So, you’ve spread your flowering lawn seed, now what? Following a few simple guidelines throughout the first season will ensure a successful flowering lawn transformation.
If you seeded in winter over a fresh snowfall on a calm day, relax, for now. Your seeds are safe and will work their way down to the soil throughout the remainder of winter. When spring comes and the soil temperatures warm up the seeds will sprout. Although you may want to just let everything grow in the spring, it’s important to remember that the grass you seeded into is already a strong mature plant and left unmowed would crowd out the new wildflower seedlings early on in spring and leave you with no flowering plants by summer.
Mowing after seeding is also very important if you seed in spring, summer, or fall. You want to keep the grass at 3-3.5 inches for the remainder of the first growing season. When the grass grows to be four inches or taller it flops over and creates a canopy shading the ground and would prevent light from reaching the small wildflower seedlings. Mowing regularly at 3-3.5 inches prevents the already mature grass from suffocating the baby wildflower seedlings.
Watering regularly through the germination or sprouting process is critical even though you may not see any new life yet from the seeds. How long it takes for the seeds to sprout can vary greatly by species. Clovers like the perennial Dutch White Clover and the annual Crimson Clover have short germination periods sprouting in several days to a week. Self-Heal or “Heal-All” usually takes a couple weeks to germinate, and creeping thyme usually takes three weeks to germinate depending on soil temperatures and may not even germinate the same season you spread it if proper conditions aren’t met.
In an existing grass area it will be very hard to see the newborn seedlings. You may need to get down onto your knees and spread apart the grass to find the baby seedlings which will be small than your fingernail even after a few weeks.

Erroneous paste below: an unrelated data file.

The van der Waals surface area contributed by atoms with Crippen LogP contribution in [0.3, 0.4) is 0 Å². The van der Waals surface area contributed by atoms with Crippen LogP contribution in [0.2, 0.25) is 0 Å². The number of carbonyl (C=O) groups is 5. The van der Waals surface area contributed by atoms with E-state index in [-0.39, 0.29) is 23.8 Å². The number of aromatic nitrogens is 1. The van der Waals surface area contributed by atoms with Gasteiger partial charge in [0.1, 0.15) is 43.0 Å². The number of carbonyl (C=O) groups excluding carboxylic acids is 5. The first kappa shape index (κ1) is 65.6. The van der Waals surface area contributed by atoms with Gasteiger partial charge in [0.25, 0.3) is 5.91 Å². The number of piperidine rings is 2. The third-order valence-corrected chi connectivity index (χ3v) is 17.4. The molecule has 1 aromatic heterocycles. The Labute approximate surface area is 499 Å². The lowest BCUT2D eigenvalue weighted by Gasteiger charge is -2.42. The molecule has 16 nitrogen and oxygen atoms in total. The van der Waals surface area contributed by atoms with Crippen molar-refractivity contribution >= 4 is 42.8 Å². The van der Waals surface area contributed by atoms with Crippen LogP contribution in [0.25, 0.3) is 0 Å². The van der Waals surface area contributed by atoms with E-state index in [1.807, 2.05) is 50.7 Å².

You want to keep the area you seeded moist for the first few weeks and once you start to see growth it is important to prevent the top inch of the soil from completely drying out. The small roots of the newborn seedlings are very short and will not be able to reach water on their own. Rainfall can assist you in this process but cannot be solely relied upon. Areas that are seeded in full sun or poor soil will need even more frequent waterings. Water lightly 10-15 minutes making sure not to create any standing water or wash away any seed.
Consider having your soil tested to determine the percentage of organic matter. Ideal soil organic matter is 3-5%. Below 3% your soil will hold less nutrients and moisture and create a tougher environment for your seedlings to grow into. Although no fertilizer application is necessary when performing a flowering lawn transformation, if your soils organic matter is very low it would be a good idea to top-dress the seeded area with a clean compost. This will increase the nutrient and water holding capacity of the soil and enrich it with beneficial microbes. Look for a bagged dry compost product like Sustane’s Concentrated Compost 2-3-3 or Purple Cow’s Activated Compost.
Let’s review. After seeding we want to keep the area mowed at 3-3.5 inches for the remainder of the growing season. Water regularly for 10-15 min through the first few weeks as the seeds germinate and then water as needed through the remainder of the first season to prevent the top inch of the soil from completely drying out. Following these two simple guidelines through the first season will help to ensure your newborn seedlings grow in nice and strong alongside your grass rather than get crowded out. Next season your flowering plants should be mature and strong enough to compete with the grass but may still require a watering now and again to survive heat and drought conditions.